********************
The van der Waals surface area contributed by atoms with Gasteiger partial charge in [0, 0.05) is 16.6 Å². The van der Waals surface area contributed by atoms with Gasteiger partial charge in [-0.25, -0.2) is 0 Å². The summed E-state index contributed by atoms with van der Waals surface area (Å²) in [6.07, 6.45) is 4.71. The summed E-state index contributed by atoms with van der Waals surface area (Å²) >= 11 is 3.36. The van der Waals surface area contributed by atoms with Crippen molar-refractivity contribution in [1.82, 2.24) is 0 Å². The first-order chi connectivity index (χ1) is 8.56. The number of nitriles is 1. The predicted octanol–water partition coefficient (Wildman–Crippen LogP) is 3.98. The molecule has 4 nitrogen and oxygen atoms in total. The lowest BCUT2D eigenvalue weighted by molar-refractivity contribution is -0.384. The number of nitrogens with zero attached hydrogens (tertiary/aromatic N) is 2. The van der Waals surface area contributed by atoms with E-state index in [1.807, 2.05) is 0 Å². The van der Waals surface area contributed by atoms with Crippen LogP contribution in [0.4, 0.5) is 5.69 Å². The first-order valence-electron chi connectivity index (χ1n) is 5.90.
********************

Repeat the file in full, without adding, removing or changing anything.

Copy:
The van der Waals surface area contributed by atoms with Gasteiger partial charge in [0, 0.05) is 16.6 Å². The van der Waals surface area contributed by atoms with Gasteiger partial charge in [-0.25, -0.2) is 0 Å². The summed E-state index contributed by atoms with van der Waals surface area (Å²) in [6.07, 6.45) is 4.71. The summed E-state index contributed by atoms with van der Waals surface area (Å²) >= 11 is 3.36. The van der Waals surface area contributed by atoms with Crippen molar-refractivity contribution in [1.82, 2.24) is 0 Å². The first-order chi connectivity index (χ1) is 8.56. The number of nitriles is 1. The predicted octanol–water partition coefficient (Wildman–Crippen LogP) is 3.98. The molecule has 4 nitrogen and oxygen atoms in total. The lowest BCUT2D eigenvalue weighted by molar-refractivity contribution is -0.384. The number of nitrogens with zero attached hydrogens (tertiary/aromatic N) is 2. The van der Waals surface area contributed by atoms with E-state index in [1.807, 2.05) is 0 Å². The van der Waals surface area contributed by atoms with Crippen LogP contribution in [0.4, 0.5) is 5.69 Å². The first-order valence-electron chi connectivity index (χ1n) is 5.90.